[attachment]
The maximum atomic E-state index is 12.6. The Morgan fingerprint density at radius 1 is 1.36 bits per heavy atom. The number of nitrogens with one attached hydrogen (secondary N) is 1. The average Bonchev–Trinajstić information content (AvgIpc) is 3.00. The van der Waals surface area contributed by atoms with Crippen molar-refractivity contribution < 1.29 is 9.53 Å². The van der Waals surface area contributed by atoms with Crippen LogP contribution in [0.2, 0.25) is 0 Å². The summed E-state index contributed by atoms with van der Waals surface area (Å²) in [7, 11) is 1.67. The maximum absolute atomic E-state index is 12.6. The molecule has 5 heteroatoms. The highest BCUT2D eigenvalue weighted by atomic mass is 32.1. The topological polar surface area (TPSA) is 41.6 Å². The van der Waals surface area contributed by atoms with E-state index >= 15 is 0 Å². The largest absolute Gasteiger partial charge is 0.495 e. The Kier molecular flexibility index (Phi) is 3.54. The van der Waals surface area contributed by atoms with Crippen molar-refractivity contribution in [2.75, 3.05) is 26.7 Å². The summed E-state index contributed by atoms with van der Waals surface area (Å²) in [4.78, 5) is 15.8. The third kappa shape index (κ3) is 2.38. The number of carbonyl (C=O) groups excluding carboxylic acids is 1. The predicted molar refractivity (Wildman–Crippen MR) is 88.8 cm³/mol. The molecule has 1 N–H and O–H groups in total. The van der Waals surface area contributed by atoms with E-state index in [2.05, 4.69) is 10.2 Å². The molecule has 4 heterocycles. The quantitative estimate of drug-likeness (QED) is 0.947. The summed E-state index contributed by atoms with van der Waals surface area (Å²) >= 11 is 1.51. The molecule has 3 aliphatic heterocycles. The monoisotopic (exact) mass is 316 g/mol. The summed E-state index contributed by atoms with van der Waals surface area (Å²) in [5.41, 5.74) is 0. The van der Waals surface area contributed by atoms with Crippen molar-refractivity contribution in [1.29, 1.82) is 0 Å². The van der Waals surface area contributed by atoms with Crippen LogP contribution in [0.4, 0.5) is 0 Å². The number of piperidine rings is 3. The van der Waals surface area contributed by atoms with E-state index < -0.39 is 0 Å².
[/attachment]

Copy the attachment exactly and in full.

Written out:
The maximum atomic E-state index is 12.6. The Morgan fingerprint density at radius 1 is 1.36 bits per heavy atom. The number of nitrogens with one attached hydrogen (secondary N) is 1. The average Bonchev–Trinajstić information content (AvgIpc) is 3.00. The van der Waals surface area contributed by atoms with Crippen molar-refractivity contribution < 1.29 is 9.53 Å². The van der Waals surface area contributed by atoms with Crippen LogP contribution in [0.2, 0.25) is 0 Å². The summed E-state index contributed by atoms with van der Waals surface area (Å²) in [7, 11) is 1.67. The maximum absolute atomic E-state index is 12.6. The molecule has 5 heteroatoms. The highest BCUT2D eigenvalue weighted by atomic mass is 32.1. The topological polar surface area (TPSA) is 41.6 Å². The van der Waals surface area contributed by atoms with E-state index >= 15 is 0 Å². The largest absolute Gasteiger partial charge is 0.495 e. The Kier molecular flexibility index (Phi) is 3.54. The van der Waals surface area contributed by atoms with Crippen molar-refractivity contribution in [2.75, 3.05) is 26.7 Å². The summed E-state index contributed by atoms with van der Waals surface area (Å²) in [4.78, 5) is 15.8. The third kappa shape index (κ3) is 2.38. The number of carbonyl (C=O) groups excluding carboxylic acids is 1. The predicted molar refractivity (Wildman–Crippen MR) is 88.8 cm³/mol. The molecule has 1 N–H and O–H groups in total. The van der Waals surface area contributed by atoms with E-state index in [2.05, 4.69) is 10.2 Å². The molecule has 4 heterocycles. The quantitative estimate of drug-likeness (QED) is 0.947. The summed E-state index contributed by atoms with van der Waals surface area (Å²) >= 11 is 1.51. The molecule has 3 aliphatic heterocycles. The monoisotopic (exact) mass is 316 g/mol. The summed E-state index contributed by atoms with van der Waals surface area (Å²) in [5.41, 5.74) is 0. The van der Waals surface area contributed by atoms with Crippen molar-refractivity contribution in [1.29, 1.82) is 0 Å². The van der Waals surface area contributed by atoms with Crippen LogP contribution in [0.4, 0.5) is 0 Å². The number of piperidine rings is 3. The van der Waals surface area contributed by atoms with E-state index < -0.39 is 0 Å².